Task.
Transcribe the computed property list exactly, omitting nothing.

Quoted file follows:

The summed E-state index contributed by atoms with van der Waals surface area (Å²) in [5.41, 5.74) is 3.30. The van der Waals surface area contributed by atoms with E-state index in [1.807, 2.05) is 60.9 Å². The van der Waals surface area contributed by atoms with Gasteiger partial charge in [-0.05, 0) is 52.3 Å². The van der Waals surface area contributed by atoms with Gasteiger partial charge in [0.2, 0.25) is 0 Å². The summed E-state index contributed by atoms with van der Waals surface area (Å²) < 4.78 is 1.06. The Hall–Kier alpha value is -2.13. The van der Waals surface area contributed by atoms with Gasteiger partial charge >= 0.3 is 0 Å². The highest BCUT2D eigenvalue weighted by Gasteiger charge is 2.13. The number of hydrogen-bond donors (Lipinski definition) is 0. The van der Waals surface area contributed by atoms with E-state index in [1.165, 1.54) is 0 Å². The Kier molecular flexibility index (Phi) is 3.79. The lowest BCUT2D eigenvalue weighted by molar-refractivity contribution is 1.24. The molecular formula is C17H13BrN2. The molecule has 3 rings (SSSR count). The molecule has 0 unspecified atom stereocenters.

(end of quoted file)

The summed E-state index contributed by atoms with van der Waals surface area (Å²) in [5.41, 5.74) is 3.30. The van der Waals surface area contributed by atoms with E-state index in [1.807, 2.05) is 60.9 Å². The van der Waals surface area contributed by atoms with Gasteiger partial charge in [-0.05, 0) is 52.3 Å². The van der Waals surface area contributed by atoms with Gasteiger partial charge in [0.2, 0.25) is 0 Å². The summed E-state index contributed by atoms with van der Waals surface area (Å²) < 4.78 is 1.06. The Hall–Kier alpha value is -2.13. The van der Waals surface area contributed by atoms with Gasteiger partial charge >= 0.3 is 0 Å². The highest BCUT2D eigenvalue weighted by Gasteiger charge is 2.13. The number of hydrogen-bond donors (Lipinski definition) is 0. The van der Waals surface area contributed by atoms with E-state index in [1.165, 1.54) is 0 Å². The Kier molecular flexibility index (Phi) is 3.79. The lowest BCUT2D eigenvalue weighted by molar-refractivity contribution is 1.24. The molecular formula is C17H13BrN2. The molecule has 3 rings (SSSR count). The molecule has 0 unspecified atom stereocenters.